Salaries have increased in Hungary in the past few years, but has that put us in a better position compared to the rest of the European Union?
G7.hu has analysed the relationship between the Hungarian salary percentiles and those of the European Union for every year from 2010 to 2019. It is not a surprise that Hungarians are among the lowest-paid citizens of the EU. As Telex reported some months ago, the net salaries of both unmarried individuals and two-parent families are the 4th lowest in Europe, according to the most recent Eurostat survey. But the difference is staggering: even with the so-called purchasing power standard taken into consideration, that is, the difference in cost of living between certain countries, the amount of money Hungarians make is minuscule. In 2019, the income of the median Hungarian household ranked at the 18th percentile in Europe, which means that while the members of that household made more money than exactly half of Hungarians (working full-time), 82% of Europeans earned more than them.
For a Hungarian household to reach the European median, they need to be among the most well-paid workers of the country, making more than 92-94% of their compatriots.
If we take a look at the crude numbers, disregarding the PPS and simply comparing how many euros members of different nations can take home on average, the enormity of the gap becomes even more evident. In that case, the Hungarian median salary is only enough for the 13th percentile in the EU, and only the top 1 per cent of Hungarians reach the European median salary. This is important because many products, such as iPhones, are sold on the international market without their prices being significantly adjusted to different salary levels.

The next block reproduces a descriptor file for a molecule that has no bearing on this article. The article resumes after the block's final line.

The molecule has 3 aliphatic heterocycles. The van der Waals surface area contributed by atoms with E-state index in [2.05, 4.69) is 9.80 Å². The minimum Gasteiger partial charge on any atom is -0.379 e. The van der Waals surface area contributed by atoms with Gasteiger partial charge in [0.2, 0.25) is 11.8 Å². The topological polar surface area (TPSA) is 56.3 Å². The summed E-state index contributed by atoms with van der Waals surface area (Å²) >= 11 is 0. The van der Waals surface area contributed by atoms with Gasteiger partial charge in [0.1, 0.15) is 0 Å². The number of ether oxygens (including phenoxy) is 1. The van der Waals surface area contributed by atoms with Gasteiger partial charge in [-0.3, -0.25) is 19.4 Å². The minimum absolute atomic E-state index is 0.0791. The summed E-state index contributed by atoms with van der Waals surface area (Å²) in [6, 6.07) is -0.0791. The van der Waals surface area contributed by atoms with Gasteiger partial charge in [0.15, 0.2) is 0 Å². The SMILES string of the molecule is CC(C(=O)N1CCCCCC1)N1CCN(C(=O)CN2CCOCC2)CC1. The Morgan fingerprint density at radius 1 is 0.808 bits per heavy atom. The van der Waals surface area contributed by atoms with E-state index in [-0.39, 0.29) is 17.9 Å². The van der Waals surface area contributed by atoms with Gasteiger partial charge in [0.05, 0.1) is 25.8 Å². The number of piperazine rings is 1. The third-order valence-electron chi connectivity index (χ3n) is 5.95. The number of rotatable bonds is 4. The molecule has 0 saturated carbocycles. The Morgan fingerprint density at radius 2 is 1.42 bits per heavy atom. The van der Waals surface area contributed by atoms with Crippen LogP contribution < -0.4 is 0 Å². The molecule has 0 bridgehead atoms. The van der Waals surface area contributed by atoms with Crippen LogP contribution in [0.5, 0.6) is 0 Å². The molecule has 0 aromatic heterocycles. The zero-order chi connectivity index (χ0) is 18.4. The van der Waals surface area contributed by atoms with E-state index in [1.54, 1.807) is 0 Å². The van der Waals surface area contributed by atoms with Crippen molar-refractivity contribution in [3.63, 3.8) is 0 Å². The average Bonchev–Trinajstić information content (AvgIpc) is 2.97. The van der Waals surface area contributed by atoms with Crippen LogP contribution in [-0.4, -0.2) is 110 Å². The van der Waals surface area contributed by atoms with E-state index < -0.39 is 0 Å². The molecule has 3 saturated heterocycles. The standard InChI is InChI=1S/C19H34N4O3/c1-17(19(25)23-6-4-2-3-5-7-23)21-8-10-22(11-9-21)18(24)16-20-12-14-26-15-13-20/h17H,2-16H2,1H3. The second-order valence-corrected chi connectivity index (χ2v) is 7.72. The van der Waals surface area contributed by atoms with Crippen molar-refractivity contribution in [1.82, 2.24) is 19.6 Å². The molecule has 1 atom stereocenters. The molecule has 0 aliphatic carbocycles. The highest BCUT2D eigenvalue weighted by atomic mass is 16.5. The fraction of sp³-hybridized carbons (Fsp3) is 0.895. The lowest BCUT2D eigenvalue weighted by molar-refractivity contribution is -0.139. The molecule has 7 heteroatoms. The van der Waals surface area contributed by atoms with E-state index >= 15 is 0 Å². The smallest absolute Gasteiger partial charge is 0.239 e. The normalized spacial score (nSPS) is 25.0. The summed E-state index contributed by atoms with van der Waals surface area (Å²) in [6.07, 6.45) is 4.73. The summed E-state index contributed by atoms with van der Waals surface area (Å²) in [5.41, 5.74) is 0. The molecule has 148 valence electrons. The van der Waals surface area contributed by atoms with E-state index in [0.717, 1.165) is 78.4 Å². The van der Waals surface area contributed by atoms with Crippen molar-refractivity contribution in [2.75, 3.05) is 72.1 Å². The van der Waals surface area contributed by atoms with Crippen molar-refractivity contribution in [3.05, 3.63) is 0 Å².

Looking at the tendencies of the 10 years examined by g7.hu, there is not much change to speak of.
Comparing the PPS-based figures of 2010 and 2019, the situation of those in the lowest segment of the Hungarian labour market has, in fact, worsened over the years. For example, those who were at the 8th percentile in Hungary in 2010 reached the EU percentile of 5.41 that year, compared with the 3.35 of 2019. However, the top 30% of Hungarians seem to be catching up to the rest of the EU, slowly but surely. In 2010, being at the 85th percentile of the Hungarian salary scale was equivalent to a position of 33.27 on the EU one, which grew to 41.39 in 2019.
G7.hu points out that these changes are at least partially due to the government’s actions: by restructuring their tax policy and the family allowance system to aid those who make more money, by promoting the civil work program and supporting international companies who offer work opportunities with a low added value, and by worsening the state of the education system, they have most certainly contributed to the growing social inequality.